Should you sell your sentimental gold?


When you think about selling your gold heirlooms, memorabilia and jewellery, you have to come at the decision from various angles. It’s not always an easy choice to make, but with careful forethought and smart reasoning, your old gold can turn into new experiences you and your family will appreciate for decades.

First, what is sentimental gold? To most people, those are gold or gold-tinged items that mean something to the owner, whether thanks to the items passed down or gifted from family, romantic partners, friends or colleagues. They can be gold necklaces from a great-great-grandmother, or a wedding band from a long lost spouse, or a gold-framed painting given from a boss who everyone admired and respected.

These types of significant items can be jewellery, coins, bullion, wearable gold, gold-framed art, and much more. Such heirlooms may have personal markings on them, such as quotes or well-wishes, and more often than not they will be held in a safe case or box to ensure their longevity and cleanliness.

You may dub a piece of jewellery, say, as “sentimental” not due to the value inherent in it or the item’s age, but by the connection you have with its story. Sentimentality often materializes when we recall a powerful moment behind an object, and it more often than not is a positive uplifting emotion.

Examples include that collection of gold coins come from a friend to whom you grew up with long before you dedicated your life to career and family; the gold medal your great-aunt won in the Olympics for hurdling is a reminder of the athletic legacy in your veins; your ex-wife got you that gold bracelet during your first visit to Spain, where your firstborn was conceived.

As you can tell, there are a host of reasons to layer sentimental value on an object, and for every person there is a different shade of importance levied onto whatever is resting quietly in that special drawer.

What you should next figure out is what separates the gold you want to keep from the gold you can part with and sell. Let’s be honest: you don’t want to end up in the next episode of Hoarders or Storage Wars. The longer you hold onto some precious relics, the easier it will be to forget about them, or have them taken from your family after your death if you didn’t properly catalogue them in your will.

Have a Pile Party

We recommend separating the items into three piles:

First, which gold items can you never consider partying with, under any circumstance? This piece may be the only memory you have of a parent or a partner, or it could be a rare vintage coin relating to a historical event tied to you or your family.

You can go on your gut instinct when you relegate these items to that not-for-sale pile, but you may also want to discuss with experts on the exact value of certain items, just to ensure that you are aware of all the ins and out of your golden memorabilia.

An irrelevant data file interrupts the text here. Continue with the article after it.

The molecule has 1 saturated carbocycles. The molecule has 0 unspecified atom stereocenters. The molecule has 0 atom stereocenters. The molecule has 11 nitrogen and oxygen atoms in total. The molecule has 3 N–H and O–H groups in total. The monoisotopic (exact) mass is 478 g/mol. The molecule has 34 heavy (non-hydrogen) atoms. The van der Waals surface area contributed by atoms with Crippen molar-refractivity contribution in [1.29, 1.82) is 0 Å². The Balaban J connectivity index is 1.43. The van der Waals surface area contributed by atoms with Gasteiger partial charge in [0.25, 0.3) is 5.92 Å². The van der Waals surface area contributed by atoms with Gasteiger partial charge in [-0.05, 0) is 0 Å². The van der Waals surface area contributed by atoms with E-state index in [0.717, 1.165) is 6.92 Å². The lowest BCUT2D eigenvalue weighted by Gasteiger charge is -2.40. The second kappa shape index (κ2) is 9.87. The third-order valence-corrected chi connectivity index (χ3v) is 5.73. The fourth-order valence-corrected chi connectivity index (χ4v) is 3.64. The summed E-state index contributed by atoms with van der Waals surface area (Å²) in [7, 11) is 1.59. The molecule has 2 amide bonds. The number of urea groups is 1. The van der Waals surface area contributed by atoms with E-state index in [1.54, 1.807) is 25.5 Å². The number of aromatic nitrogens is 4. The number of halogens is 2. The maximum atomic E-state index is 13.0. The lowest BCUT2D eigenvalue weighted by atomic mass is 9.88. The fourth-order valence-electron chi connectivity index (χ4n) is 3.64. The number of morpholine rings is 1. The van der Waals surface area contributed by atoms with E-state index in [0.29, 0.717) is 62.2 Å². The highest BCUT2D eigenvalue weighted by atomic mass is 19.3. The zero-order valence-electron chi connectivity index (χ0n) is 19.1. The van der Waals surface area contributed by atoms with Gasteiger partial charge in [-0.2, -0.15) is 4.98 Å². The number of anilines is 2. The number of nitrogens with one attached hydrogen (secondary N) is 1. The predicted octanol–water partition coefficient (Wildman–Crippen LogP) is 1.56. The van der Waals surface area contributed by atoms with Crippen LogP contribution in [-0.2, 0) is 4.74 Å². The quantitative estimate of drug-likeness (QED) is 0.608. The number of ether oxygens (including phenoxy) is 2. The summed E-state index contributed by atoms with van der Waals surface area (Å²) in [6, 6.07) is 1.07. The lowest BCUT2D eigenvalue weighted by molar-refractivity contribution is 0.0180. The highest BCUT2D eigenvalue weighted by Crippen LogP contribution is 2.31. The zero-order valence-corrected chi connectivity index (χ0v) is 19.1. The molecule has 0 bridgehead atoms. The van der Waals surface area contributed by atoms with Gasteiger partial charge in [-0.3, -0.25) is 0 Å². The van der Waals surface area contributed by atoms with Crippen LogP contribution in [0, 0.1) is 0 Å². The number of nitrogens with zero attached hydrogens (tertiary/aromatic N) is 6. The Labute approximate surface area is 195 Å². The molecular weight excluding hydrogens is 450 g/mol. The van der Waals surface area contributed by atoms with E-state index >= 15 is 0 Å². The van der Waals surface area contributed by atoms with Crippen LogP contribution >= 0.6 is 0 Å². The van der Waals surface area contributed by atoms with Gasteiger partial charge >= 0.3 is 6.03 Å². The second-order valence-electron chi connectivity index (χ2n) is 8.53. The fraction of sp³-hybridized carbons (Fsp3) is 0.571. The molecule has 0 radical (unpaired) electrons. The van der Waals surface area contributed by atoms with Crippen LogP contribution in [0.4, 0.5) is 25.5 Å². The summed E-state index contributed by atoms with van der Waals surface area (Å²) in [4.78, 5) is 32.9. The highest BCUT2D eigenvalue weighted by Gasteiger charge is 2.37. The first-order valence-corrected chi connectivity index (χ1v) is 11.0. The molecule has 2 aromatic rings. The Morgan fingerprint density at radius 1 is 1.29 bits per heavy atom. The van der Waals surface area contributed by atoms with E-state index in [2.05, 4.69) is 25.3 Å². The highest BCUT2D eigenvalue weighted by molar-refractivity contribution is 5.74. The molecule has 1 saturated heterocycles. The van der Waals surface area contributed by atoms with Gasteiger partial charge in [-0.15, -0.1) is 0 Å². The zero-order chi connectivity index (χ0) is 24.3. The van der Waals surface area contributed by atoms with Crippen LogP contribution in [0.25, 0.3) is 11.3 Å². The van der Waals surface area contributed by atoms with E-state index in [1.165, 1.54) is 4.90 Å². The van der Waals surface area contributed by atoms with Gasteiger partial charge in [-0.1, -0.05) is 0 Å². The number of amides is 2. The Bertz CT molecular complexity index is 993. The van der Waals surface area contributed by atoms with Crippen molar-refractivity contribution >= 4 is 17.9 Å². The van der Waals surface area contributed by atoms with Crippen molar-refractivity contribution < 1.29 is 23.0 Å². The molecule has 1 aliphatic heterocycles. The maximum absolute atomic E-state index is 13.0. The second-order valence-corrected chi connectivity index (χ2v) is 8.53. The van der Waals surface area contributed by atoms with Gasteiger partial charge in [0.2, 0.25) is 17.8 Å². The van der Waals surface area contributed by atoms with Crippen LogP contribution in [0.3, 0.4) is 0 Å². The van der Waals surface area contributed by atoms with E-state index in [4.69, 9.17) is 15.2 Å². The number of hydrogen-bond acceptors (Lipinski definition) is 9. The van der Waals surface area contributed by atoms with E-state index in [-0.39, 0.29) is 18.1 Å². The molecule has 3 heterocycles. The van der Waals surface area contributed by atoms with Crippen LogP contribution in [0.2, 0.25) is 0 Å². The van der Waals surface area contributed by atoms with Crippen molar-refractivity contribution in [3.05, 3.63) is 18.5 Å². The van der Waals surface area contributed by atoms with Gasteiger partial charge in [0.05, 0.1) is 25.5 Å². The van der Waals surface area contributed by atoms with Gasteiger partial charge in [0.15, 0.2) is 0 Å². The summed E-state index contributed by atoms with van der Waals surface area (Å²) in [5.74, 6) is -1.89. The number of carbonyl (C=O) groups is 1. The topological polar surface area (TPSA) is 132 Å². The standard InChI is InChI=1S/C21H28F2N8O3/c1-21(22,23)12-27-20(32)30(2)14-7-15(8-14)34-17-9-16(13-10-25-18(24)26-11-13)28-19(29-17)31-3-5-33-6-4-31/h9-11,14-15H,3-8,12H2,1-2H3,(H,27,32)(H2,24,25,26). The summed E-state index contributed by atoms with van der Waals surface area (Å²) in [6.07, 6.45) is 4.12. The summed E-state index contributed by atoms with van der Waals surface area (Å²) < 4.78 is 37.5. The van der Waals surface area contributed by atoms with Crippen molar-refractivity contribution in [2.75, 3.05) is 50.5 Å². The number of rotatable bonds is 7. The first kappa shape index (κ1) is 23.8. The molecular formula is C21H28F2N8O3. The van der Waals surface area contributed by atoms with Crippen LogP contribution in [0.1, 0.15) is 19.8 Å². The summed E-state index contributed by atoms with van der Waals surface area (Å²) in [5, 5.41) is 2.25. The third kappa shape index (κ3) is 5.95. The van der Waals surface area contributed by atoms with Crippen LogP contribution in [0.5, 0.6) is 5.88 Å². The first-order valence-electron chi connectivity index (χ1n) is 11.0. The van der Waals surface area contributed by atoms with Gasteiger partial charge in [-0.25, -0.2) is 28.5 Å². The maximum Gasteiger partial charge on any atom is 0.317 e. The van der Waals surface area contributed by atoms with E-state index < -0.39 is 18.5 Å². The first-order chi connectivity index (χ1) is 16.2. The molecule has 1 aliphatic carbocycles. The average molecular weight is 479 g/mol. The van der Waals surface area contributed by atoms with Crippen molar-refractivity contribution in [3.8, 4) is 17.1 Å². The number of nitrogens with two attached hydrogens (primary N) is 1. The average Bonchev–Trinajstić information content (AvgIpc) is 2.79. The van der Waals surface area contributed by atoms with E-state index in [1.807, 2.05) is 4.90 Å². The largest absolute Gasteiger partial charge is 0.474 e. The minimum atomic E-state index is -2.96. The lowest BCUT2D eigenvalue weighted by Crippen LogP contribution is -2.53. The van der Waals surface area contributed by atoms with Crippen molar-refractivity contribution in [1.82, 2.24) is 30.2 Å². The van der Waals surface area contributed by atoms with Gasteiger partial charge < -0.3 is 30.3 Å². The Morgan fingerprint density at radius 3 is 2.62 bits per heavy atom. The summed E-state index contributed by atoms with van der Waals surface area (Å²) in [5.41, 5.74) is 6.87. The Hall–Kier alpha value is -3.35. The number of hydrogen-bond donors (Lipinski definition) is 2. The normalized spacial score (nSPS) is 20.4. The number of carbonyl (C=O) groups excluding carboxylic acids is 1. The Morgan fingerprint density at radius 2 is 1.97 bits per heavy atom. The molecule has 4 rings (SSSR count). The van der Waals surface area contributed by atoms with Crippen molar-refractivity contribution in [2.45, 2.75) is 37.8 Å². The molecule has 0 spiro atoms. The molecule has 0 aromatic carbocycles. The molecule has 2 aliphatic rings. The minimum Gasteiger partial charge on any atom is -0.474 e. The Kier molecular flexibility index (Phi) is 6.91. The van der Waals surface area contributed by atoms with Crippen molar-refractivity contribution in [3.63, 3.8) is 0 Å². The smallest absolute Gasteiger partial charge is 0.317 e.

The second pile should contain items that are somewhat sentimental to you, but you think their monetary value outweighs the emotional weight given to the piece. That necklace is from a grandmother in Latvia you don’t know very well, nor did your parents, but they kept it out of obligation. Or that collection of gold-leaf coins was something your buddy from high school always enjoyed, but you two drifted apart a decade ago, so it was kind of odd you were included in his will, but hey, you have to do something with this chest of coins, right?

The third pile is full of hand-me-down artifacts you definitely don’t want to keep. They’re taking up more space than you thought, or they’re the type of inheritances you always wanted to sell but never got around to it.

This pile could include those gold rings whose origin story remains a mystery to you and your entire family; or maybe you have a gold-embossed sculpture your father got from his great-uncle who got it from his aunt who inherited it from her step-sister when she died in Cork, Ireland. Either way, you don’t want it around the house and you wouldn’t mind finding out how much it’s worth.

This final pile could also be full of jewellery or antiques you simply don’t find appealing. Maybe you got a passed-down piece of gold jewellery you deem too ugly to wear or even display in your bedroom. We all have aesthetic outlooks on design and art and fashion, so one person’s taste is not the other, so you shouldn’t feel guilty if a sentimental treasure doesn’t hold the same gleam for you as it does the original owner.

It’s better to part ways with something you find unappealing than to keep it out of obligation or, even worse, laziness at making a decision one way or the other.

Something worth noting is the condition of whatever you place in which pile. If an item is badly damaged or tarnished, you might want to place it from the second to third pile, lest it lose more value the longer its bruises deepen. Necklaces break, sculptures crack, paintings fall down…so don’t be limited by your first initial three piles, since you may want move around your sentimental gold from pile to pile if certain accidents crop up.